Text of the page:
AVS2003 Session AS-TuM: Image Analysis and Polymer Characterization

Tuesday, November 4, 2003 8:40 AM in Room 324/325
Tuesday Morning

Time Period TuM Sessions | Abstract Timeline | Topic AS Sessions | Time Periods | Topics | AVS2003 Schedule

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8:40 AM AS-TuM-2 Advances in Chemical Imaging: NanoSAM and NanoESCA
J. Westermann, G. Schaefer, D. Funnemann, M. Maier (Omicron NanoTechnology, GmbH, Germany)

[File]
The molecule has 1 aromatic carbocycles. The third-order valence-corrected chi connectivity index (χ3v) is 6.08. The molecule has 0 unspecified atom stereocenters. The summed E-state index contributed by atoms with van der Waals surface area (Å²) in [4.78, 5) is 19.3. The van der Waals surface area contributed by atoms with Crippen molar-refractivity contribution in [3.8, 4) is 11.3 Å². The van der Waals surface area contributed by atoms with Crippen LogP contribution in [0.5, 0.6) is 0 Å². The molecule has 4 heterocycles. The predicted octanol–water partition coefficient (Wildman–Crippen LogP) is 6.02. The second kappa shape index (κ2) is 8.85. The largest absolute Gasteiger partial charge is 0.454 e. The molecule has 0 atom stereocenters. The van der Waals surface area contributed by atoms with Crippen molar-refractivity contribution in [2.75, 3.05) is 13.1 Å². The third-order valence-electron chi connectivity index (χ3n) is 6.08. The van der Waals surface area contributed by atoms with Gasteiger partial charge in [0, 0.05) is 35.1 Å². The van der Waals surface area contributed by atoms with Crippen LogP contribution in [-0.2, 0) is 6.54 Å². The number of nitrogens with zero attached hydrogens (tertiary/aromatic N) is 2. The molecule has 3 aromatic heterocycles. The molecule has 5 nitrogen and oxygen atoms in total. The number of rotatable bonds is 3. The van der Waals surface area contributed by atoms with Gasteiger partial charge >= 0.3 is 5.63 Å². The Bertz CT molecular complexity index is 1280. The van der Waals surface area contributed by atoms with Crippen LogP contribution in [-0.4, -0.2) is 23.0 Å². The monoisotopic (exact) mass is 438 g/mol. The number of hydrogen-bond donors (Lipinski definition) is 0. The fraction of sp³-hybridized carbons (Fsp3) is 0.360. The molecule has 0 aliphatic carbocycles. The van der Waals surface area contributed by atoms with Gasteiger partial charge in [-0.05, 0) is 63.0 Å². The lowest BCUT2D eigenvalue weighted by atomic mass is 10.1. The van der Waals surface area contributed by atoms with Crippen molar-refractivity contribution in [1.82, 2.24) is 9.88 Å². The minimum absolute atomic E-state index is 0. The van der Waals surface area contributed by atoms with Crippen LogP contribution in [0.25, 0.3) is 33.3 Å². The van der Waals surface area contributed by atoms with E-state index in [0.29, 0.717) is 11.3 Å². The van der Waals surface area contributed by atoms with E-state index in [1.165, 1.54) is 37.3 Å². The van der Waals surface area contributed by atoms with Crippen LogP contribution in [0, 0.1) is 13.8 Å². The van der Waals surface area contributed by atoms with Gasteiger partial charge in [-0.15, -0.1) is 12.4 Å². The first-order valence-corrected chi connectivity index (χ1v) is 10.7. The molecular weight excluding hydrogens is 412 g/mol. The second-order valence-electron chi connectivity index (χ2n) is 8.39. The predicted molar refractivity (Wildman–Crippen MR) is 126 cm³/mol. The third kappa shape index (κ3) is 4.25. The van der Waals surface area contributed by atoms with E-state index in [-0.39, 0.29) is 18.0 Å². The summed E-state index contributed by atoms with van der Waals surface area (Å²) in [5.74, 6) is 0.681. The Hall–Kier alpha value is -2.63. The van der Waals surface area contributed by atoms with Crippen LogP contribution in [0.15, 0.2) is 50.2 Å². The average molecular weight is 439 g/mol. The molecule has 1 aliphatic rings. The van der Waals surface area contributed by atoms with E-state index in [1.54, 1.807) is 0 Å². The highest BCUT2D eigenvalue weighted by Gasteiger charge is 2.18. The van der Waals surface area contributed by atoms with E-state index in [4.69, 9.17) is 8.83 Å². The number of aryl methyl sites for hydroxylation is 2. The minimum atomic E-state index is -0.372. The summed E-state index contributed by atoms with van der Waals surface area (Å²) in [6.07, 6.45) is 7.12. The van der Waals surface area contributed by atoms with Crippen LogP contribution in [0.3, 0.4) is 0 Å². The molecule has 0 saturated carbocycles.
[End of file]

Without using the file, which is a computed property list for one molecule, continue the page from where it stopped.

Electron spectroscopy has been a proven tool for scientific applications for decades. Challenging new applications are emerging from the fields of semiconductor and nanotechnology research and a key issue for these areas is the non-destructive imaging of sensitive structures with nanoscale dimensions. Characterization of their chemical composition and electrical properties goes hand in hand with this. We report on the development of two novel electron microscopes for chemical imaging that meet these requirements, especially for lateral image resolution in the nanoscale range. I. NanoSAM We present electron optical concepts and first results of a truly UHV compatible SEM column designed to meet the requirements for high-resolution with high beam currents. Performance checks on nanostructured samples demonstrate spot sizes below 3 nm at 15 keV beam energy and better than 5 nm at 3 keV, with sample currents being suitable for Auger electron analysis. Latest static Auger and SAM results, demonstrating the outstanding spatial resolution, will be shown. II. NanoESCA We present a parallel imaging electron microscope with an integrated high-resolution energy filter for Imaging XPS. It consists of a Photo Emission Electron Microscope (PEEM) with a large angular acceptance and an aberration corrected energy filter. The microscope allows for imaging with chemical contrast (Imaging ESCA) by energy filtering of photoelectron images. The analyzed energy of the photoelectron images ranges from threshold photoemission to 1600 eV. The instrument has been characterized with laboratory and synchrotron excitation sources. The spatial resolution limit measured so far in imaging ESCA mode is about 150 nm. The measured energy resolution follows the theoretical calculations. We show XPS spectra and energy filtered image series (video sequences) of: AlGaAs heterostructures, microstructured Au/Si and Ag/Ta samples.